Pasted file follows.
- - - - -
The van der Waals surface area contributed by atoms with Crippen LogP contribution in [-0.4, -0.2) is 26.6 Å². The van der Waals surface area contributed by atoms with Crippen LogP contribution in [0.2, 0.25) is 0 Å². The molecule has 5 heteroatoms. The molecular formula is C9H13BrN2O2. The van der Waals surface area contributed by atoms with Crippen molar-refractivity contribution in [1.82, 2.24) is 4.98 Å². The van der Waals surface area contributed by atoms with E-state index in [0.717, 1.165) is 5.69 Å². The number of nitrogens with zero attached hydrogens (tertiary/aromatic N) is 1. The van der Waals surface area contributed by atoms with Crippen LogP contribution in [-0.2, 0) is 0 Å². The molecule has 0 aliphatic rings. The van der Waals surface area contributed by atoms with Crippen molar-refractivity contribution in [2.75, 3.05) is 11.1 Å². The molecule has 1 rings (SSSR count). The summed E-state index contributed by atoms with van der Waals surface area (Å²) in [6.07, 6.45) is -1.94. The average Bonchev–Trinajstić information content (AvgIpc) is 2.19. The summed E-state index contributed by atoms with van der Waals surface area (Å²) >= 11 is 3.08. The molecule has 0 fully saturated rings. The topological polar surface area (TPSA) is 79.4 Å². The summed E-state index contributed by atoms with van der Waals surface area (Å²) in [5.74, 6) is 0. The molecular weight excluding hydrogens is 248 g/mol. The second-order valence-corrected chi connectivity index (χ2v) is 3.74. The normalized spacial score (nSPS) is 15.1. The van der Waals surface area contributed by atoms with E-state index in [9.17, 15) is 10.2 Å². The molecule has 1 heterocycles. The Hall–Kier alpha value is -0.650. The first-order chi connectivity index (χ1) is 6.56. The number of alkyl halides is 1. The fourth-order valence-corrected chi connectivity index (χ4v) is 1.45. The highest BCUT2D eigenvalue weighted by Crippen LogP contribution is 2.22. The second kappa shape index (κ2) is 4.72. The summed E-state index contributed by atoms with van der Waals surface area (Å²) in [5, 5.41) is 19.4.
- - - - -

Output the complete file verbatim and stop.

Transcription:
The van der Waals surface area contributed by atoms with Crippen LogP contribution in [-0.4, -0.2) is 26.6 Å². The van der Waals surface area contributed by atoms with Crippen LogP contribution in [0.2, 0.25) is 0 Å². The molecule has 5 heteroatoms. The molecular formula is C9H13BrN2O2. The van der Waals surface area contributed by atoms with Crippen molar-refractivity contribution in [1.82, 2.24) is 4.98 Å². The van der Waals surface area contributed by atoms with E-state index in [0.717, 1.165) is 5.69 Å². The number of nitrogens with zero attached hydrogens (tertiary/aromatic N) is 1. The van der Waals surface area contributed by atoms with Crippen LogP contribution in [-0.2, 0) is 0 Å². The molecule has 0 aliphatic rings. The van der Waals surface area contributed by atoms with Crippen molar-refractivity contribution in [2.75, 3.05) is 11.1 Å². The molecule has 1 rings (SSSR count). The summed E-state index contributed by atoms with van der Waals surface area (Å²) in [6.07, 6.45) is -1.94. The average Bonchev–Trinajstić information content (AvgIpc) is 2.19. The summed E-state index contributed by atoms with van der Waals surface area (Å²) >= 11 is 3.08. The molecule has 0 fully saturated rings. The topological polar surface area (TPSA) is 79.4 Å². The summed E-state index contributed by atoms with van der Waals surface area (Å²) in [5.74, 6) is 0. The molecular weight excluding hydrogens is 248 g/mol. The second-order valence-corrected chi connectivity index (χ2v) is 3.74. The normalized spacial score (nSPS) is 15.1. The van der Waals surface area contributed by atoms with E-state index in [9.17, 15) is 10.2 Å². The molecule has 1 heterocycles. The Hall–Kier alpha value is -0.650. The first-order chi connectivity index (χ1) is 6.56. The number of alkyl halides is 1. The fourth-order valence-corrected chi connectivity index (χ4v) is 1.45. The highest BCUT2D eigenvalue weighted by Crippen LogP contribution is 2.22. The second kappa shape index (κ2) is 4.72. The summed E-state index contributed by atoms with van der Waals surface area (Å²) in [5, 5.41) is 19.4.